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Austin543
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[*] posted on 28-7-2020 at 16:16
Pyrazine Synthesis?


A few months ago, I stumbled upon a paper that described some copper complexes that exhibit a wide range of fluorescent colors, almost all the colors in the rainbow in fact (https://pubs.acs.org/doi/abs/10.1021/ic0510359). However, one of the major ligands used is pyrazine or its derivatives. After doing some research I've realized that such a simple molecule is a lot harder to synthesize than I would've imagined.

I've come across quite a few syntheses, all of which have disadvantages. The first one starts with ethyl acetoacetate and it seems like the best method so far, however with many steps comes a reduced yield. I've posted the the pathway and the paper that it's from below. It forms dimethylpyrazine, but according to another source I found, KMnO4 can be used to oxidize the methyl groups yielding a carboxylic pyrazine (bottom of page 8). In that source they oxidized tetramethylpyrazine, but I don't see why it wouldn't do the same for the dimethyl version. From there you could do a decarboxylation similar to the common pyridine synthesis from niacin (pyridine-3-carboxylic acid).

Another route involves the gas phase reaction of ethylene diamine over a copper catalyst. They mention copper chromite which is easily prepared as shown by Doug's Lab, however it is a gas phase reaction, which makes the apparatus quite a bit more complicated. My idea for the apparatus would be passing ethylene diamine vapor over a bed of catalyst similar to how Nile Red made SiCl4, but who knows how that would turn out.

I also thought of doing a simple ring forming reaction similar to the dioxane synthesis from ethylene glycol. Using glyoxal and ethylene diamine, but it seems that it might make piperazine-2,3-diol among other things and sources are questionable.

Anyway, that's everything that I've come across regarding a piperazine synthesis and I wanted to hear your thoughts and see if any of you guys have tried to make it before or know a better method :)

pyrazine synthesis pathway.png - 32kB

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Pumukli
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[*] posted on 29-7-2020 at 00:32


I doubt if those two methyl groups would make a big difference as a ligand. Just do the synthesis and report what you find! :-)

Even if failed to luminesce the dimethyl-pyrazine synthesis in itself would be a worthy reading. I think no one attempted such a synth on science-madness so far.

I can see that it was your first post, so welcome in the group. We need more budding amateur organic chemists, especially the ambitious type. ;-)
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Σldritch
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[*] posted on 29-7-2020 at 02:43
2,5-dimethylpyrazine route


I had a great idea how to make 2,5-dimethylpyrazine. It may even be possible as a one pot mix and leave synthesis but im not sure if the acetone oxidation works in ammonia nor under what conditions the oxidation to pyrazine works. There should be a thread with more information on the acetone oxidation somewhere on the forum. As for the oxidation to pyrazine, copper is a pretty good air oxidation catalyst in aqeous solution, even oxidizing ammonia to nitrate. It may even be possible to cheap out on Copper Chloride by using it as a catalyst in step one with air. Workup should be a simple distillation i believe, unless the presence of byproducts does not make it foam horribly (it probably will).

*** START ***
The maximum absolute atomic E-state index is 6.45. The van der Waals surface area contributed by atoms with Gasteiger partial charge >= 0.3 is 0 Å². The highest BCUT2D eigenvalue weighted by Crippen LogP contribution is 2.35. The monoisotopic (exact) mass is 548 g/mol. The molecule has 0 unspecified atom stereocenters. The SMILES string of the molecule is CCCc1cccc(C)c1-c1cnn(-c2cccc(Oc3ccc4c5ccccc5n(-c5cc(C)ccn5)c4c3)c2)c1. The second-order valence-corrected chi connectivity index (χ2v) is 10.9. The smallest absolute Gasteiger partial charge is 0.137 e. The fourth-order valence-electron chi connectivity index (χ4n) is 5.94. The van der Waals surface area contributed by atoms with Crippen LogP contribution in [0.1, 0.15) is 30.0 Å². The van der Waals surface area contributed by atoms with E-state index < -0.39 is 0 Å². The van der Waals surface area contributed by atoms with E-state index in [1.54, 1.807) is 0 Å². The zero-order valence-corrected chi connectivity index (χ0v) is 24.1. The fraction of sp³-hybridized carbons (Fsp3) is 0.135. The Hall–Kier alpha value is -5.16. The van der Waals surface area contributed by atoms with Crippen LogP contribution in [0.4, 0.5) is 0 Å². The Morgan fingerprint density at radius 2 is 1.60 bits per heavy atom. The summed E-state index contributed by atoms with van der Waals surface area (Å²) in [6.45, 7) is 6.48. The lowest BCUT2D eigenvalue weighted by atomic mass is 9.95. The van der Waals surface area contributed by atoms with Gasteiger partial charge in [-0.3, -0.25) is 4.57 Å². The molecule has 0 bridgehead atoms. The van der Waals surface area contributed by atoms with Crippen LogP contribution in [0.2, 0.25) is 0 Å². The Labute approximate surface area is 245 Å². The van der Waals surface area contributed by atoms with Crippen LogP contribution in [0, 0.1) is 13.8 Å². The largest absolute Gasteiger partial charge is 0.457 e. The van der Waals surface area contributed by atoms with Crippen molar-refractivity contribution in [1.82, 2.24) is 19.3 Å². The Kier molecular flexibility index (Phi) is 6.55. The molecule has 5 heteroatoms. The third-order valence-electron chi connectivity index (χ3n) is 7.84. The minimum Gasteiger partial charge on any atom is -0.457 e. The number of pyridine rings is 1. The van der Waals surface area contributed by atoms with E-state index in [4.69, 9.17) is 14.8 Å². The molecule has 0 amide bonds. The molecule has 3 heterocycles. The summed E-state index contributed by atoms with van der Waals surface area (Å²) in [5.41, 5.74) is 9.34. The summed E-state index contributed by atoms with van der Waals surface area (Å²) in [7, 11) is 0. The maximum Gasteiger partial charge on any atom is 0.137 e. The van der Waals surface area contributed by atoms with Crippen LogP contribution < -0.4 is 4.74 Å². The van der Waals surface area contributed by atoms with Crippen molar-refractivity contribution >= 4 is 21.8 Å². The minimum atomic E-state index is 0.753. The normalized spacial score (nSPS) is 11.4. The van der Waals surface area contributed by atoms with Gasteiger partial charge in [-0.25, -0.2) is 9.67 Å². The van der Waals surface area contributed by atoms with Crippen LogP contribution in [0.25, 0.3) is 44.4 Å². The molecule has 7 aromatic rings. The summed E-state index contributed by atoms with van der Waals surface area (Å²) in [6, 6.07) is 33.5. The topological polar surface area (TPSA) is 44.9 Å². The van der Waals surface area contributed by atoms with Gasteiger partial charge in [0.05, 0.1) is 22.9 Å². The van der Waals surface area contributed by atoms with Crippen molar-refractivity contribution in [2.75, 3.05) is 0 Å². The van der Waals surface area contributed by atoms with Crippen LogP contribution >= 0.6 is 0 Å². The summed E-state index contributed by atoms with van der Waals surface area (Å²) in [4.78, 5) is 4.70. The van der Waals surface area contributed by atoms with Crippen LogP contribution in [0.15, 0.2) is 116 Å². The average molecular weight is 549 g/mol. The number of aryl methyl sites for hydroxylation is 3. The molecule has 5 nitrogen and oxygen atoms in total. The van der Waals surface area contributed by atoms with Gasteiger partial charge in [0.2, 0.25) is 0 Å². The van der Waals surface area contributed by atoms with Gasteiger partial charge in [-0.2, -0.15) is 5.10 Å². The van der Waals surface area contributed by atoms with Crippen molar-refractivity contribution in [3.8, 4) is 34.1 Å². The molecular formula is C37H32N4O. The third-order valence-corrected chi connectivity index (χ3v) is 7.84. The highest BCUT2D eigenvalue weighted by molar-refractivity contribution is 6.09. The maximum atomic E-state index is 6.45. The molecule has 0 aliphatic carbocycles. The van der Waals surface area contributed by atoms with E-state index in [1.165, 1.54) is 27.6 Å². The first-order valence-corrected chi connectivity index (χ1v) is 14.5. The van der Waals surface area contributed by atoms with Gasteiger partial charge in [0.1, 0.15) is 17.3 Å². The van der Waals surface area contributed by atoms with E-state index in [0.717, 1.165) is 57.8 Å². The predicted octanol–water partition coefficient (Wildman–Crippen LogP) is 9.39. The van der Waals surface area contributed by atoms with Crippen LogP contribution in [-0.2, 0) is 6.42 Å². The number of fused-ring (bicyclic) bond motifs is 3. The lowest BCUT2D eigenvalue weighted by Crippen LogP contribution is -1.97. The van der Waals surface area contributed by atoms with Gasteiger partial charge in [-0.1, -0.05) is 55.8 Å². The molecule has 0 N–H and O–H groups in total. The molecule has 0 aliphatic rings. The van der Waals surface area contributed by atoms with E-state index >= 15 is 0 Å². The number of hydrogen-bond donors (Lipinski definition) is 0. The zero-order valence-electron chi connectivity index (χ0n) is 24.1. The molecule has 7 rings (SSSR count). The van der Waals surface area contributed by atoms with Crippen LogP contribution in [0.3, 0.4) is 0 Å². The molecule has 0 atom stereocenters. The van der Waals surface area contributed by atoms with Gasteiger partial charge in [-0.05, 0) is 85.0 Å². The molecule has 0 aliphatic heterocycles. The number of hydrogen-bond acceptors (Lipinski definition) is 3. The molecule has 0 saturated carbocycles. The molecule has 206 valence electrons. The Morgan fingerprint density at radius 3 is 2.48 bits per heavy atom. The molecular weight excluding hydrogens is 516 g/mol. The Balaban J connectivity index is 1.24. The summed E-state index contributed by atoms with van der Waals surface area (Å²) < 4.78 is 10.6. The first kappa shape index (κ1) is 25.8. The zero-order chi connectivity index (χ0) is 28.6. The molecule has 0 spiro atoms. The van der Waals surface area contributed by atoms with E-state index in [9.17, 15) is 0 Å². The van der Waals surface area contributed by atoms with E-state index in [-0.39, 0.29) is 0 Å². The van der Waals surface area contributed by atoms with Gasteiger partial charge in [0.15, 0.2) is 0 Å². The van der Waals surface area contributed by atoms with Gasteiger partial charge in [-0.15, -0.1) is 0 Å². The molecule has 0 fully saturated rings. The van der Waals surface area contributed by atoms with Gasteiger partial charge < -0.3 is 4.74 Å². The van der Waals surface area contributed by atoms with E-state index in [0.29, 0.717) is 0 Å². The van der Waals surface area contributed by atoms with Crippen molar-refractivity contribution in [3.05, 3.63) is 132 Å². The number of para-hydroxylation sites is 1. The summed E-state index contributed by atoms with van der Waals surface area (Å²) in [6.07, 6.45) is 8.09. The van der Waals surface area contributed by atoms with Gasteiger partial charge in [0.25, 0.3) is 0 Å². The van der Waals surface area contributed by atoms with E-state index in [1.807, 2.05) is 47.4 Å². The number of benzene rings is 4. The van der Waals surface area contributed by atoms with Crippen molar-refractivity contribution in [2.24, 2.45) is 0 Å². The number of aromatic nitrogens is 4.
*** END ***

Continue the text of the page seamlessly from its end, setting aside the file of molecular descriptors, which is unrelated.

[Edited on 29-7-2020 by Σldritch]

DimethylPyrazine.png - 4kB
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Austin543
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[*] posted on 29-7-2020 at 06:58



Quote:

I doubt if those two methyl groups would make a big difference as a ligand. Just do the synthesis and report what you find! :-)


Thats a good point! It seems like most of these syntheses give dimethyl or trimethyl pyrazine so hopefully skipping the oxidation step would work.


Quote:

I had a great idea how to make 2,5-dimethylpyrazine. It may even be possible as a one pot mix and leave synthesis but im not sure if the acetone oxidation works in ammonia nor under what conditions the oxidation to pyrazine works. There should be a thread with more information on the acetone oxidation somewhere on the forum. As for the oxidation to pyrazine, copper is a pretty good air oxidation catalyst in aqeous solution, even oxidizing ammonia to nitrate. It may even be possible to cheap out on Copper Chloride by using it as a catalyst in step one with air. Workup should be a simple distillation i believe, unless the presence of byproducts does not make it foam horribly (it probably will).


I did some research and found a french paper that describes what you're talking about with the aminoacetone but it says you'd also need to react it with a carbonyl compound in order to isolate the cyclized ring. If you used formaldehyde it seems like you'd get trimethylpyrazine, which hopefully wont affect florescence, but if it does I can try the permanganate oxidation step.

unknown.png - 21kB
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